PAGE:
The first time I came across this style of picking was in an article by guitarist Shawn Lane.
I was totally blown away by his use of the traditional sweep picking while combining the use of his right-hand fingers to pick notes within the arpeggios. This technique works particularly well with major/minor scales or modal playing, as it is very easy to create three-string shapes that flow very nicely and closely together. But for this example, I'm using the Diminished 7th scale as it is very easily adaptable to rock and metal soloing.
But like with any of these licks and ideas, it's important to adapt them to as many different scales as possible. Just find a way to incorporate this idea into your playing; it doesn’t necessarily have to be the lick I've played here — just work up your own interpretation.
This is a technique most country and bluegrass guitarists do if they use a flat pick, but the interesting thing is that Shawn adapted this kind of technique to modern electric soloing. When adapted to three-string arpeggios, this lets you create triplet feels and generally have more control of the timing of the arpeggios. As you know, it is sometimes difficult to control the rhythm of the lick when you just sweep the patterns as we are simply dragging the pick across the strings. With this technique, we immediately gain more control rhythmically.
The principle of this lick is simple, we sweep the first two notes with a down stroke, then with our right middle finger we pluck the third note with an upstroke. We continue this same process with every three-string arpeggio we play.
I start this lick on the 15th fret of the low E string. From here I start moving down the neck with three-string arpeggios using the “Rake Technique." There are six three-string arpeggio’s in this first passage, all using the Diminished 7th scale. I suggest breaking this down into groups of three, so practice the first three arpeggios separately, then the next three. From there, put them all together.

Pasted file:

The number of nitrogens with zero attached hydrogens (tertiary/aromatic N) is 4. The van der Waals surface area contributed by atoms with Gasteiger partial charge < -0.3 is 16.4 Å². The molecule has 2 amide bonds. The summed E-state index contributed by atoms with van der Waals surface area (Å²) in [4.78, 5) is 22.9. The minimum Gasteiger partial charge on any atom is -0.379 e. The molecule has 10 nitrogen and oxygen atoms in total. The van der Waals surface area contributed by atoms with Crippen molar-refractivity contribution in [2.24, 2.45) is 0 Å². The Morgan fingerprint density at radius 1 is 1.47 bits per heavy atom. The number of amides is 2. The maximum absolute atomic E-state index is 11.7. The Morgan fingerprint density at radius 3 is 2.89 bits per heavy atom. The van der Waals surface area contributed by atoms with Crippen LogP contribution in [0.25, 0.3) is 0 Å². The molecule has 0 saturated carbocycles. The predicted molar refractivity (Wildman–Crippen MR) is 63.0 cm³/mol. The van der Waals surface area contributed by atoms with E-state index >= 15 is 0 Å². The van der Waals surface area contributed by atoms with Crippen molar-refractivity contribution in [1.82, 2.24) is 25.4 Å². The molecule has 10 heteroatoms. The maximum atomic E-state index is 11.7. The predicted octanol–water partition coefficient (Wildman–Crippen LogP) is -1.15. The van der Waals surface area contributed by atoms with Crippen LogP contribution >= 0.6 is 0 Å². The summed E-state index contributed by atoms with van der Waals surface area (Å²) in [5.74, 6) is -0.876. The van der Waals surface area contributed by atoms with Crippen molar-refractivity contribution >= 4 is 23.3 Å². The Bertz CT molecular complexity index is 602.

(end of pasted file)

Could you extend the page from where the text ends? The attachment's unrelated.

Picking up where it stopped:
Like I've said many times before, it's much better to break things down and get used to the technique and build some speed in one position before moving on. This will boost your confidence and help you master the technique quicker.
The next section is where I play three six-string arpeggios (one note per string). The first arpeggio is played forwards, and the second and third are backwards. This is a really cool way of moving up and down the neck and keeping listeners on their toes! This is all swept with one constant motion. Once again, just practice this at a very slow pace making sure you're creating a smooth, natural flow with the fingerings and the notes. Then slowly bring it up to speed.
I finish this lick with a five-string arpeggio leading into a bend.
This technique, like all the techniques I share, can be adapted to all scales. I simply show these examples in what I believe to be the most adaptable form for rock and metal soloing in the hope that you can put them to use sooner!
Practice hard and I hope you enjoy!
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Australia's Glenn Proudfoot has played and toured with major signed bands and artists in Europe and Australia, including progressive rockers Prazsky Vyber. Glenn released his first instrumental solo album, Lick Em, in 2010. It is available on iTunes and at glennproudfoot.com. Glenn was featured in the October 2010 issue of Guitar World and now creates "Betcha Can’t Play This" segments and lessons for GW. Glenn also has a monthly GW column, "Loud & Proud," which offers insight into his style and approach to the guitar. Glenn is working on a project with Ezekiel Ox (ex Mammal) and Lucius Borich (Cog), which is managed by Ted Gardner, ex-Tool and Jane's Addiction manager. The band has done pre-production on 22 tracks and is set to hit the studio and finish their first studio album. The album is set for release in 2012. Glenn also is working on the followup to his debut album; it, too, will be released in 2012.